Marlin is back! I've been waiting a long time
to make that statement. It is not that Marlin ever really went
away, though it seemed as if it was teetering close to the edge
for a while. What went missing for a period of time was Marlin
quality. I remember from the days of my youth the Marlin
advertisements in the firearms and outdoors magazines. Those ads
emphasized the quality of the fit and finish on Marlin
leverguns. When the Freedom Group bought Marlin, they shut down
the factory in North Haven, Connecticut
and began production in Ilion, New York; quality
suffered, and it has taken some time to get Marlin quality back
to where it should be. Opinions vary on the topic. Some say that
the Freedom Group ruined Marlin, but a good argument could be
made that the Freedom Group saved Marlin from extinction.
Over the course of the past few years, I have
had several conversations with Marlin executives and engineers,
and they have been very forthcoming in acknowledging the
problems. They told me that they were wrong when they thought it
would be easy to scrap the old worn-out tooling in North Haven
and produce the rifles on modern equipment in Ilion. However,
they also took action to correct the quality problems, and
effectively shut down production until they were confident that
the rifles they were shipping would not come back. They halted
production on the many variations of the Marlin levergun, and
are bringing them back one model at a time.
In the interim, I told the good folks at
Marlin that I would be the first to announce that Marlin was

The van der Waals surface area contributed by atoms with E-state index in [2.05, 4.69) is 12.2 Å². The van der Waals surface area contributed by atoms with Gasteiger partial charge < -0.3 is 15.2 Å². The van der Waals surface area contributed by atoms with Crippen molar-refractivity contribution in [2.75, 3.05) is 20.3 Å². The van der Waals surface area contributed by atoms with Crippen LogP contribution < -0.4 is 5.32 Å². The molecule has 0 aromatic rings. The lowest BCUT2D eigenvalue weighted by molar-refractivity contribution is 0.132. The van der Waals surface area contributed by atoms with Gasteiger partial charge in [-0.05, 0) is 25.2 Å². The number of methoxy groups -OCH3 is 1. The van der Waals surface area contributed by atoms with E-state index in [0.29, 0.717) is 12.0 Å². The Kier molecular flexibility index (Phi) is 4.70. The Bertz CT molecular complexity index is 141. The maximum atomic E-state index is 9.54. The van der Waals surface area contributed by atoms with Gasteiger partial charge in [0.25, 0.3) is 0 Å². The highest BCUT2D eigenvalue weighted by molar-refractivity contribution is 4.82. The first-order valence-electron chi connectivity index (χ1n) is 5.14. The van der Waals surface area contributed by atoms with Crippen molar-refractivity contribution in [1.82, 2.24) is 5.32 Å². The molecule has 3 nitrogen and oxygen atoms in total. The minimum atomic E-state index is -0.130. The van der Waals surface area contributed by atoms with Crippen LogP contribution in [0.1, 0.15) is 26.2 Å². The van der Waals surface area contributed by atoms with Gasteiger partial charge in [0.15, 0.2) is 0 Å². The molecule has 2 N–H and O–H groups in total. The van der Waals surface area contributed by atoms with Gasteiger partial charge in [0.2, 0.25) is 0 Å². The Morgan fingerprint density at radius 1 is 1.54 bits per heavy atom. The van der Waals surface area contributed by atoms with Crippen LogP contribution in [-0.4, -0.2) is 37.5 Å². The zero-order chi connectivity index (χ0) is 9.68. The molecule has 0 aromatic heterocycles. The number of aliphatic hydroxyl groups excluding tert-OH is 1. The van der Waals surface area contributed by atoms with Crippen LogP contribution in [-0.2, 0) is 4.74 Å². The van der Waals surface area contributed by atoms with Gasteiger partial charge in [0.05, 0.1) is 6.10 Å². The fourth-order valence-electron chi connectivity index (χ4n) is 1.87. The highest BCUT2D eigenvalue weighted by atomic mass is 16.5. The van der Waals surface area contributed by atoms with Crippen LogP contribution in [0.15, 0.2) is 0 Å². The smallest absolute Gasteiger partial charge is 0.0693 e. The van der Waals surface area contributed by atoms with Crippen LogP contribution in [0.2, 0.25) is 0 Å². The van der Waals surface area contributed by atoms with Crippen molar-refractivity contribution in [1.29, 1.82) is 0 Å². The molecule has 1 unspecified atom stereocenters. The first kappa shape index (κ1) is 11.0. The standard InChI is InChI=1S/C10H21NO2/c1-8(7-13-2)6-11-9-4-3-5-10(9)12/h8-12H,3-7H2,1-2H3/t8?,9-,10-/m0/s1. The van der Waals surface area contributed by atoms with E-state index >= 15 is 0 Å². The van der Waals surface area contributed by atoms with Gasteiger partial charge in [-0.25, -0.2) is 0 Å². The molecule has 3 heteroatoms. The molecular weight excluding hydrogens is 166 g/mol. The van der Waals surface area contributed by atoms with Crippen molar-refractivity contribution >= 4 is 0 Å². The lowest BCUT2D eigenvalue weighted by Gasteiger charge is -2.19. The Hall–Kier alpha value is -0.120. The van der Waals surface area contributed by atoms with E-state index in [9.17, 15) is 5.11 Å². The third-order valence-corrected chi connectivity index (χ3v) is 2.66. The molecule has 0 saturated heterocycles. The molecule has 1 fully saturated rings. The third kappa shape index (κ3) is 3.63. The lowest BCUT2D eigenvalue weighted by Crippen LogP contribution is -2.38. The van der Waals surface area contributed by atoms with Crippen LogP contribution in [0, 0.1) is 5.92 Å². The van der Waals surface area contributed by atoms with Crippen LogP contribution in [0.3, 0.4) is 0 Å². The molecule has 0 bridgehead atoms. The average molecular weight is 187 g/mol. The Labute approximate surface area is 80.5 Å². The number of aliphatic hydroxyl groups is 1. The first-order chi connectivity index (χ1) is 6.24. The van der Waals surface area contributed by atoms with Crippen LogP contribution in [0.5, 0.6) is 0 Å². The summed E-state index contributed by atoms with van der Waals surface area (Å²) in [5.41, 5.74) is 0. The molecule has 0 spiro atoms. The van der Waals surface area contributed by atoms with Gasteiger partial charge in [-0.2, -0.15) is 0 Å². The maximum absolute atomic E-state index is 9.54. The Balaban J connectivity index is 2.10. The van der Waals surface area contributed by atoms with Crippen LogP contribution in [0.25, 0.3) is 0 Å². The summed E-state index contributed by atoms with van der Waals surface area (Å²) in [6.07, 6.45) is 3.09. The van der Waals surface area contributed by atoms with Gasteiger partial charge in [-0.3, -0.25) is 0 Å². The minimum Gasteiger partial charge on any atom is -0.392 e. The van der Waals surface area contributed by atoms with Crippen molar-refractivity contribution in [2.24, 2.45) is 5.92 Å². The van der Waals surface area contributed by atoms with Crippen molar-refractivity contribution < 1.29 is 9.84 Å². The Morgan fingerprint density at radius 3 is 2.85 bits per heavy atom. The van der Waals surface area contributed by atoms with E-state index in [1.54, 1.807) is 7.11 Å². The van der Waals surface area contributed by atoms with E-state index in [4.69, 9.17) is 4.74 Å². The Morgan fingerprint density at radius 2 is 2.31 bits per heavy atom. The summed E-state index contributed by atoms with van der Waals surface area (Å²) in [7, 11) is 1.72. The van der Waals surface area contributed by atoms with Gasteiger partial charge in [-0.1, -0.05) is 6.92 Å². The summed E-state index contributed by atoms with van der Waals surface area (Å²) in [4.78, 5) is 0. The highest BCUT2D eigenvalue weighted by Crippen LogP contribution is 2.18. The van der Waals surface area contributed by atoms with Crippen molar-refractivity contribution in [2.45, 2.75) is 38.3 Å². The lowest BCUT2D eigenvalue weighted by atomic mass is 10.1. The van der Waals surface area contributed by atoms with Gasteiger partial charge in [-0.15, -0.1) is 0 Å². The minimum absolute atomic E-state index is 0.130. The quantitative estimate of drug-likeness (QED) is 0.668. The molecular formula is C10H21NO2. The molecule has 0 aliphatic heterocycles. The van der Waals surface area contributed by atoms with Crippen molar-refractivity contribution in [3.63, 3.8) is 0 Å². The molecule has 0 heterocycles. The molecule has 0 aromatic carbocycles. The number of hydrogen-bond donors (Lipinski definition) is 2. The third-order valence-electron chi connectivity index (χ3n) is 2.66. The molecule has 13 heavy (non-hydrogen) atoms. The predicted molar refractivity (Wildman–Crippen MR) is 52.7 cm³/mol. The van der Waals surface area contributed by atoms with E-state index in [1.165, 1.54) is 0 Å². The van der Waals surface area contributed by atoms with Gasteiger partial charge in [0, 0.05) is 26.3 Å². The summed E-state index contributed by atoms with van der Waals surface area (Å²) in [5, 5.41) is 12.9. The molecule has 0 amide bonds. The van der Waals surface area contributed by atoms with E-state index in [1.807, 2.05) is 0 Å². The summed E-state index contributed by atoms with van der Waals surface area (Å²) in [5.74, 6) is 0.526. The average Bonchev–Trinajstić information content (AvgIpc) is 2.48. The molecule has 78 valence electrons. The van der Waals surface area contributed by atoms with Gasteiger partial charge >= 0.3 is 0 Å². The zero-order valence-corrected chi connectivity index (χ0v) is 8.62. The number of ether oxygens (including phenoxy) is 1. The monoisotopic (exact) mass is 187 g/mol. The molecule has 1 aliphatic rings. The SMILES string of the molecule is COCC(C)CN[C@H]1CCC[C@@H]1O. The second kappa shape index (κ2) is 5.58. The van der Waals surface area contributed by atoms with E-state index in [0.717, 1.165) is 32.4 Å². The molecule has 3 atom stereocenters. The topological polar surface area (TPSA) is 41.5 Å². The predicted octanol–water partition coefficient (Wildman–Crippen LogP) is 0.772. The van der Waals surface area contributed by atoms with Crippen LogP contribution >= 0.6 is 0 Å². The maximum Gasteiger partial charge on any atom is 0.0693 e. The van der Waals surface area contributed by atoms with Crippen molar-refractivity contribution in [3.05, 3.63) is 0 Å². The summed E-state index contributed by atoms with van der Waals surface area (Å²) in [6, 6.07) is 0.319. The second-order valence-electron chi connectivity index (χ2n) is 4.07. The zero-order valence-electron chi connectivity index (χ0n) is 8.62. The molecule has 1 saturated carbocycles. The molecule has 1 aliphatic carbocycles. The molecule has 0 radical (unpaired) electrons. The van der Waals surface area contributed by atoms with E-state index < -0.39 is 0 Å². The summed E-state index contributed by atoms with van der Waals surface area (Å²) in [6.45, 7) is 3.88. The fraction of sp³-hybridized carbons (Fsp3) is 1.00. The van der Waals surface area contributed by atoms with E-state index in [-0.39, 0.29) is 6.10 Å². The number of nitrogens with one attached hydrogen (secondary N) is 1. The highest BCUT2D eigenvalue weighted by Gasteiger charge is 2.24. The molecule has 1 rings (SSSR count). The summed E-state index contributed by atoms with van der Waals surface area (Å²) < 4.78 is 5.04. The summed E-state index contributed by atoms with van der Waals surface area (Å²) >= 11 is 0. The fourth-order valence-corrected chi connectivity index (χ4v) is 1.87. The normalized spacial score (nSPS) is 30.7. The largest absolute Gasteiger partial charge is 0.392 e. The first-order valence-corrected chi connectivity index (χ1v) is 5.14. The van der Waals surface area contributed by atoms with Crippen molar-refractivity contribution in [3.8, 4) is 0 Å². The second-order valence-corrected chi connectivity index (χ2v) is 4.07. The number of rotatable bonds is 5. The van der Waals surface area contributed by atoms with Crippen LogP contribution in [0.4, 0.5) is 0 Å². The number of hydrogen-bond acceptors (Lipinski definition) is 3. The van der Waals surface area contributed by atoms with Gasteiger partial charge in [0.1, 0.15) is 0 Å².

back, and that I was sure rooting for them to make it. Marlin is
one of our oldest brands of American rifles left, and it would
break my heart to see the brand die. The levergun is an American
design, and there is perhaps no other weapon that epitomizes the
American way of life than does the levergun. With Savage and
Ruger no longer making lever-action rifles, and the Winchesters
no longer made in the US, Marlin, Mossberg, and Henry
are the last levergun makers left standing in this country, and
for a while, Marlin was not standing on very solid footing.
Over the course of the past eighteen months
or so, I have noticed a slow progression of quality improvement
in the Marlin leverguns that I have seen in gun stores and at
gun shows. In September of 2013, while visiting my friends Al,
Lori, and Megan Anderson in the U.P. of Michigan, we took a trip
into town to load up on cheese curds and to stop in at
Wilderness Sports in Ishpeming, to coon-finger whatever
interesting guns were on display. Usually, we look only at the
used firearms, as we see the new stuff at trade shows, and
because I normally don't get to wanting a gun really badly until
it is no longer in production. Anyway, on the new gun rack we
spotted a handy little Marlin carbine; the 336Y. This is a Youth
model, which means the stock is a bit shorter in pull-length
than on a standard rifle, which is a plus in the U.P., as folks
tend to wear a lot of bulky clothing during their eleven and
one-half months of winter up there, so the short stock is much
quicker to get into action.
After we fondled the new Marlin a bit, Al and
I were both impressed enough with the quality of the carbine
that we decided to spend Al's money and take it home. Back at
his place, we blasted quite a bit of ammo through the Marlin,